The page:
The M&M Report: “Baby Driver” and “Dunkirk”

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Mark and Devin contemplate two works of auteur cinema from British directors: Edgar Wright’s Baby Driver (0:00-17:55) and Christopher Nolan’s Dunkirk (17:55-End). They also apologize for not podcasting about The Big Sick, which they both really liked. Sorry, The Big Sick.

Listen here. And subscribe!

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Things I Loved This Year: “BoJack” Goes Deeper, and Much Darker

Each day this month (assuming I don’t get busy or bored!), I’ll reflect on a tiny sliver of pop culture that I enjoyed or appreciated this year — scenes, shots, gestures, verses, sights, sounds, moments. Today: the BoJack Horseman episode that stuck with me.

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Most year-end lists that feature the remarkable Netflix series BoJack Horseman have focused on the third season’s dazzling fourth episode “Fish Out of Water,” which has virtually no dialogue as the title character takes an emotional roller coaster under the sea. A few mentions have also been afforded to “That’s Too Much, Man!” which depicts a bender gone horribly wrong between two self-destructive friends.

Both those episodes deserve the accolades they’ve been given. But equally astounding was “Best Thing That Ever Happened,” which comes five episodes after the former and two before the latter. (Incoming: sentence I never thought I’d write.) This episode is to BoJack Horseman what “The Suitcase” was to Mad Men, and the two hit with a familiar, devastating force.

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2015 in Review: My Ten (Okay, Eleven) Favorite TV Shows

Leftovers

Diversity of many varieties was on the brain for many spheres of television this year. Network executives, showrunners, critics and audiences alike engaged in thoughtful discourse about what it means to make diverse television in 2015. There are more places than ever to watch TV, and more places than ever to distribute it. It makes logical sense that TV offerings this year would touch on a wider range of issues, feature a wider range of character types and demographics and explore a wider range of stories and universes than ever before.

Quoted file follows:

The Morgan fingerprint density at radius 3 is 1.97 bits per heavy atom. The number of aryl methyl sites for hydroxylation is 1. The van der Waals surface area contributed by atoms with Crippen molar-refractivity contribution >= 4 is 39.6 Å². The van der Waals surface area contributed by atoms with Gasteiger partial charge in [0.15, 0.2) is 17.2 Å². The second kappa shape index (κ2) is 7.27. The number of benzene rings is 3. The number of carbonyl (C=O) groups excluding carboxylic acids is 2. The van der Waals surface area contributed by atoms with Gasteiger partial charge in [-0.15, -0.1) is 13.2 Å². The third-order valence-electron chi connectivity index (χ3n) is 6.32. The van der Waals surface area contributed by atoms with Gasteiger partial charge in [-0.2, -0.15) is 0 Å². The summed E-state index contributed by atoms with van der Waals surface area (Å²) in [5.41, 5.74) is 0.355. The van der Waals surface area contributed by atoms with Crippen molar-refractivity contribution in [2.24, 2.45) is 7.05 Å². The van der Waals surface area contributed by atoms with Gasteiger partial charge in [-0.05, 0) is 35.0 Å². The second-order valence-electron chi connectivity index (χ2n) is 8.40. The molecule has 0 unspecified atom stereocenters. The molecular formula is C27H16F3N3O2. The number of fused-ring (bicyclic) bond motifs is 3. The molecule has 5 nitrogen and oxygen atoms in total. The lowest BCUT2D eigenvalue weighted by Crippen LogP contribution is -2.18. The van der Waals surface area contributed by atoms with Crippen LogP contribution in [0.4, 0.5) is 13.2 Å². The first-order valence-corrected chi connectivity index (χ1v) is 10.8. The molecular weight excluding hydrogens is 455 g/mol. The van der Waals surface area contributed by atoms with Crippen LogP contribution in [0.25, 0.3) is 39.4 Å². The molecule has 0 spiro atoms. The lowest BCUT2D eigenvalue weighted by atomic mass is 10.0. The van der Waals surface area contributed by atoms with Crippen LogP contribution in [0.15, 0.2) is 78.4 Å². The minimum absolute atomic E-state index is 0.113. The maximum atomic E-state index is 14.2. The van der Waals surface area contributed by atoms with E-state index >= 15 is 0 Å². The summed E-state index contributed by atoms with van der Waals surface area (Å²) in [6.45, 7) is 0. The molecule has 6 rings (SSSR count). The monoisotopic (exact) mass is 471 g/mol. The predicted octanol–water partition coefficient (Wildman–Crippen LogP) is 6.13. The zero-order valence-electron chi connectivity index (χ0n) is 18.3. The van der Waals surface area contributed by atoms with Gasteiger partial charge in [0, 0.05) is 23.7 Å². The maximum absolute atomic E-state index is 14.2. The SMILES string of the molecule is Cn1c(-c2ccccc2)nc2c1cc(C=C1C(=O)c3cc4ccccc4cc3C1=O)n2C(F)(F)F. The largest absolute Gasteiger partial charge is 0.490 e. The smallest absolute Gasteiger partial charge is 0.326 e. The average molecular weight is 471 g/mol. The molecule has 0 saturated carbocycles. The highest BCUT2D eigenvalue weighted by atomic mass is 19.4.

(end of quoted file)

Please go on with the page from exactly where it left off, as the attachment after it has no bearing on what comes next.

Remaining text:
But with great power comes great responsibility. My favorite shows in 2015 were the ones that used the expanding boundaries of what’s possible on television to their fullest advantage, crafting rich and surprising worlds, telling stories that dovetail with the themes, ideas and controversies guiding our daily lives. In relatively arbitrary order of preference (who’s to say whether a dark comedy about an animated horse is superior to one of the most beloved drama series of all time?), here are my ten favorite shows of 2015.

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Emmy Predictions 2015: Don’t Hold Your Breath

This post took ten minutes to write. I went down this list of Emmy nominations, thought for a moment and then picked the nominee I could most easily imagine winning the award on tonight’s Andy Samberg-hosted telecast, which airs at 8pm on Fox. I didn’t double back and reconsider my choices, and I don’t apologize for any outlandish or unlikely picks. If I had to do it all over again, I might make different predictions. But I don’t, so I won’t.

See you back here tomorrow when we find out how well I did.

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The M&M Report, Episode 61: “Spy” and “Mad Men” Finale

Spy